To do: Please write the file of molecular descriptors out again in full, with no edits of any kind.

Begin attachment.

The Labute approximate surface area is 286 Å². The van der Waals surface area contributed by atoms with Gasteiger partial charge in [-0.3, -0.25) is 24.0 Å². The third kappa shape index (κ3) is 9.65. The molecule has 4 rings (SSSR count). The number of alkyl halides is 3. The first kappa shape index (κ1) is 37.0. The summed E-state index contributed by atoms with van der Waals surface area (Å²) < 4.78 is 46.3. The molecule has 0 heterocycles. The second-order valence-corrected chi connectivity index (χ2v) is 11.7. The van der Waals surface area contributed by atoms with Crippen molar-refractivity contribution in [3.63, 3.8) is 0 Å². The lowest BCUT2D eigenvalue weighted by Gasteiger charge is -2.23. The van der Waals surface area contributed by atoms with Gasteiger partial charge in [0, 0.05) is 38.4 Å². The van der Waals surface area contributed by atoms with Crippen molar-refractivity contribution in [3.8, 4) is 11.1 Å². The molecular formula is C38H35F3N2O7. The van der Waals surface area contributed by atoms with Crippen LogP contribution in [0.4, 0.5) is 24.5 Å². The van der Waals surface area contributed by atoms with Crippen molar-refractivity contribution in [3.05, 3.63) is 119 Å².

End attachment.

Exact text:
The Labute approximate surface area is 286 Å². The van der Waals surface area contributed by atoms with Gasteiger partial charge in [-0.3, -0.25) is 24.0 Å². The third kappa shape index (κ3) is 9.65. The molecule has 4 rings (SSSR count). The number of alkyl halides is 3. The first kappa shape index (κ1) is 37.0. The summed E-state index contributed by atoms with van der Waals surface area (Å²) < 4.78 is 46.3. The molecule has 0 heterocycles. The second-order valence-corrected chi connectivity index (χ2v) is 11.7. The van der Waals surface area contributed by atoms with Crippen molar-refractivity contribution in [3.63, 3.8) is 0 Å². The lowest BCUT2D eigenvalue weighted by Gasteiger charge is -2.23. The van der Waals surface area contributed by atoms with Gasteiger partial charge in [0, 0.05) is 38.4 Å². The van der Waals surface area contributed by atoms with Crippen molar-refractivity contribution in [3.8, 4) is 11.1 Å². The molecular formula is C38H35F3N2O7. The van der Waals surface area contributed by atoms with Crippen LogP contribution in [0.4, 0.5) is 24.5 Å². The van der Waals surface area contributed by atoms with Crippen molar-refractivity contribution in [3.05, 3.63) is 119 Å².